George Eliot's Zionist Novel - 1876
Daniel Deronda - George Eliot's Zionist Novel - 1876
"My mother told me. She went to the house the morning after you had been there--brother and sister both told her. You may imagine we can't rejoice as they do. But whatever you are glad of, I shall come to be glad of in the end--when exactly the end may be I can't predict," said Hans, speaking in a low tone, which was as usual with him as it was to be out of humor with his lot, and yet bent on making no fuss about it.
"I quite understand that you can't share my feeling," said Deronda; "but I could not let silence lie between us on what casts quite a new light over my future. I have taken up some of Mordecai's ideas, and I mean to try and carry them out, so far as one man's efforts can go. I dare say I shall by and by travel to the East and be away for some years."
Hans said nothing, but rose, seized his palette and began to work his brush on it, standing before his picture with his back to Deronda, who also felt himself at a break in his path embarrassed by Hans's embarrassment.
Presently Hans said, again speaking low, and without turning, "Excuse the question, but does Mrs. Grandcourt know of all this?"
"No; and I must beg of you, Hans," said Deronda, rather angrily, "to cease joking on that subject. Any notions you have are wide of the truth--are the very reverse of the truth."
"I am no more inclined to joke than I shall be at my own funeral," said Hans. "But I am not at all sure that you are aware what are my notions on that subject."
"Perhaps not," said Deronda. "But let me say, once for all, that in relation to Mrs. Grandcourt, I never have had, and never shall have the position of a lover. If you have ever seriously put that interpretation on anything you have observed, you are supremely mistaken."
There was silence a little while, and to each the silence was like an irritating air, exaggerating discomfort.
"Perhaps I have been mistaken in another interpretation, also," said Hans, presently.
"What is that?"
"That you had no wish to hold the position of a lover toward another woman, who is neither wife nor widow."
"I can't pretend not to understand you, Meyrick. It is painful that our wishes should clash. I hope you will tell me if you have any ground for supposing that you would succeed."
"That seems rather a superfluous inquiry on your part, Deronda," said Hans, with some irritation.
"Because you are perfectly convinced on the subject--and probably have had the very best evidence to convince you."
"I will be more frank with you than you are with me," said Deronda, still heated by Hans' show of temper, and yet sorry for him. "I have never had the slightest evidence that I should succeed myself. In fact, I have very little hope."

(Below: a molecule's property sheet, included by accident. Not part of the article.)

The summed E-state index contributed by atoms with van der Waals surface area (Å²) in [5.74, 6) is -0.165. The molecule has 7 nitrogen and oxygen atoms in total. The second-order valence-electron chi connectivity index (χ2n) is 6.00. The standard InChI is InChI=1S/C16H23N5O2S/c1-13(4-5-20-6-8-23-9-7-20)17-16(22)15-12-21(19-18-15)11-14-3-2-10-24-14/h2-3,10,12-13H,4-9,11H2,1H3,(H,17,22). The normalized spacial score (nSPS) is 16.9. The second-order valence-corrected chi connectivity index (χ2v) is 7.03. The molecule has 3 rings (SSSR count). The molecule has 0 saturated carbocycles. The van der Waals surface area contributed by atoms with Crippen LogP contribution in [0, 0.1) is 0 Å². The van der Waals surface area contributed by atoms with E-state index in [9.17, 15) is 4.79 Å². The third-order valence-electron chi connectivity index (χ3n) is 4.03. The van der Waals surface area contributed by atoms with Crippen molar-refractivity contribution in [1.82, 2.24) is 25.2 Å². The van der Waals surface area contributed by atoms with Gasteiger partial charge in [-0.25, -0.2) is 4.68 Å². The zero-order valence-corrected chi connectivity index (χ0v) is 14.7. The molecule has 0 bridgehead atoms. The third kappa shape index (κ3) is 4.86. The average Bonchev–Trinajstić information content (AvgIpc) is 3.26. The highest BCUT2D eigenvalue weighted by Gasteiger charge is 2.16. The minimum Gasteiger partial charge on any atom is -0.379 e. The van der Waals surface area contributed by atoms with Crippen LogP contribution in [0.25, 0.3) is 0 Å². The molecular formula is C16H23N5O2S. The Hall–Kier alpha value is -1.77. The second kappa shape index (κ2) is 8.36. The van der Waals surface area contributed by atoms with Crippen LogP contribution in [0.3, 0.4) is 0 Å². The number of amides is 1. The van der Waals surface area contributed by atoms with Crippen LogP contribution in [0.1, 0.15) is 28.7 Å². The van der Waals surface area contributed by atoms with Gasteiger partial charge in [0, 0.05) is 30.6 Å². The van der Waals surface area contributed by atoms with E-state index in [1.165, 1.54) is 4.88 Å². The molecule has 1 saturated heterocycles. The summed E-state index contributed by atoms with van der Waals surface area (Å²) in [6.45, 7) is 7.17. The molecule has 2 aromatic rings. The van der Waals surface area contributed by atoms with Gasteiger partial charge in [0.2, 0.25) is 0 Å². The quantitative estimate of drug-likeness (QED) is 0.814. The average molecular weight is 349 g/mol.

Hans looked round hastily at his friend, but immediately turned to his picture again.
"And in our present situation," said Deronda, hurt by the idea that Hans suspected him of insincerity, and giving an offended emphasis to his words, "I don't see how I can deliberately make known my feeling to her. If she could not return it, I should have embittered her best comfort; for neither she nor I can be parted from her brother, and we should have to meet continually. If I were to cause her that sort of pain by an unwilling betrayal of my feeling, I should be no better than a mischievous animal."
"I don't know that I have ever betrayed my feeling to her," said Hans, as if he were vindicating himself.
"You mean that we are on a level, then; you have no reason to envy me."
"Oh, not the slightest," said Hans, with bitter irony. "You have measured my conceit and know that it out-tops all your advantages."
"I am a nuisance to you, Meyrick. I am sorry, but I can't help it," said Deronda, rising. "After what passed between us before, I wished to have this explanation; and I don't see that any pretensions of mine have made a real difference to you. They are not likely to make any pleasant difference to myself under present circumstances. Now the father is there --did you know that the father is there?"
"Yes. If he were not a Jew I would permit myself to damn him--with faint praise, I mean," said Hans, but with no smile.
"She and I meet under greater constraint than ever. Things might go on in this way for two years without my getting any insight into her feeling toward me. That is the whole state of affairs, Hans. Neither you nor I have injured the other, that I can see. We must put up with this sort of rivalry in a hope that is likely enough to come to nothing. Our friendship can bear that strain, surely."
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